(Citation omitted.) Therefore, we agree with the Board that where, as here, the record evidences that DPW advised the doctor to withhold resubmissions and then, refused to pay because the resubmissions were untimely, DPW is estopped from asserting the bar of the statute of limitations. We are satisfied that DPW's actions extended the time within which the doctor could file his claim.

Where we have a problem, however, is in the Board's not having determined when it was that DPW finally told Dr. Soffer that he could not resubmit his claims because they were beyond the 180-day time limitation. Even though DPW could be estopped from raising the statute of limitations by reason of its earlier misrepresentations, once it made clear to Dr. Soffer that it would not pay the claims, the effect of the misrepresentation was eliminated and the six-month period for filing a claim would then have been triggered. The record is clear that DPW did tell the doctor's billing clerk at some point in time that there was nothing that could be done with rejected invoices which had not been resubmitted within 180 days. Notes of Testimony at 54, Reproduced Record at 55a. Because we are unable to ascertain from the record and because the Board made no finding as to when that point in time was, we must remand to the Board for a further hearing, if necessary, to determine at what point Dr. Soffer was finally made aware that his invoices would not be paid because they were not resubmitted in a timely manner.

Concerning DPW's argument that the Board lacks subject matter jurisdiction of this claim, we reject its contention that our prior decision in Department of Public Welfare v. Divine Providence Hospital, 101 Pa.

[ 118 Pa. Commw. Page 184]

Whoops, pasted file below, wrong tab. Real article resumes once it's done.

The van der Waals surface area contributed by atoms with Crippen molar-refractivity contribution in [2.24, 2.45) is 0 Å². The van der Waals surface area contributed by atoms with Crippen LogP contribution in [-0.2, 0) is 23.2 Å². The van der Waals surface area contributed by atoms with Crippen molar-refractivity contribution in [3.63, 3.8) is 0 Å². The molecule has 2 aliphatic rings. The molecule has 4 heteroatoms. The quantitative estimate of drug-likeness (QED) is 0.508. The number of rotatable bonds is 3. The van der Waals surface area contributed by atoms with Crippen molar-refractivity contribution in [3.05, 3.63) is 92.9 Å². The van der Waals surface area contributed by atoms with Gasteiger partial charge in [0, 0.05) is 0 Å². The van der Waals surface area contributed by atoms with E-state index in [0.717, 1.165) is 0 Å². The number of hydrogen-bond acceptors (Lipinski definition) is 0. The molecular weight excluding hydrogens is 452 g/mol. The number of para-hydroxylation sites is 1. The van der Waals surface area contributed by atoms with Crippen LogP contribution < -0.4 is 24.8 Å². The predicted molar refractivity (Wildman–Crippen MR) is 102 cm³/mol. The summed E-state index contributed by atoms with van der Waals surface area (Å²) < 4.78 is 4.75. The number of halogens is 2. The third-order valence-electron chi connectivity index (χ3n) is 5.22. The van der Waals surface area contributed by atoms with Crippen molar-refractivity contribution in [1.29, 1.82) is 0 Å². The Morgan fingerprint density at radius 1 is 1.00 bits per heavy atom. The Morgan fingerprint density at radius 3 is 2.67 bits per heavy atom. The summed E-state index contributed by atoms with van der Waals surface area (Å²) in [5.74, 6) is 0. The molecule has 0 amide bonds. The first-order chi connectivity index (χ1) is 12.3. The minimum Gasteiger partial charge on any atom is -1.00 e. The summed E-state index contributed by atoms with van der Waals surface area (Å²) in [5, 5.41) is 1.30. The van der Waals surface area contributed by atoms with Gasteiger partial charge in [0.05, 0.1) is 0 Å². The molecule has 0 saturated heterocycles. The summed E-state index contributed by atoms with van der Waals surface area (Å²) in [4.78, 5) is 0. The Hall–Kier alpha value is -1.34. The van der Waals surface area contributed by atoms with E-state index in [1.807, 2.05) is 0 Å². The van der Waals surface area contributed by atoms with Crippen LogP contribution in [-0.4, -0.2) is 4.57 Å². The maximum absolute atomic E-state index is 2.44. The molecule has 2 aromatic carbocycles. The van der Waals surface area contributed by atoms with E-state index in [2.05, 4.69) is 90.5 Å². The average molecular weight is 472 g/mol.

Commonwealth Ct. 248, 516 A.2d 82 (1986), petition for allowance of appeal granted August 10, 1987 at 45 M.D. Appeal Docket 1987, should be overruled.

We also reject DPW's contention that this case should be viewed as an exception to our holding in Divine Providence Hospital. DPW categorizes the claim now under review as simply a matter of payment resolution between the parties which, of necessity, violates federal and state law by identifying the recipients of DPW medical assistance benefits serviced by Dr. Soffer. We do not treat this charge lightly. The names of patients and amounts of charges on Dr. Soffer's invoices are listed in an exhibit attached to the claim. This disclosure is in violation of law. On the other hand, our practice in Pennsylvania is such that a contract claim must be specific. Had the doctor merely pled the total amount allegedly due him without an itemization of how those charges were compiled, his claim would be subject to attack for not being specific.

We believe this problem can easily be overcome in the future, by referring to disputed invoices by number only. In the instant case, the patients are listed by surname and first initial. Since DPW does not dispute that the services were rendered and that the charges were correct, the names of those treated will appear nowhere except as an exhibit attached to the claim, which, we might note, DPW easily could have had removed by a motion to strike as impertinent material. Pa. R.C.P. No. 1017(b)(2). In any event, we do not believe that subject matter jurisdiction should be decided by a collateral issue of this nature.

We will vacate and remand for the sole purpose of having the Board determine when Dr. Soffer was advised that DPW would not pay the invoices attached to his claim because the time had expired for their resubmission.

[ 118 Pa. Commw. Page 185]


The order of the Board of Claims in the above-captioned matter is vacated and remanded for further proceedings consistent with the foregoing opinion.

Jurisdiction relinquished.


Vacated and remanded.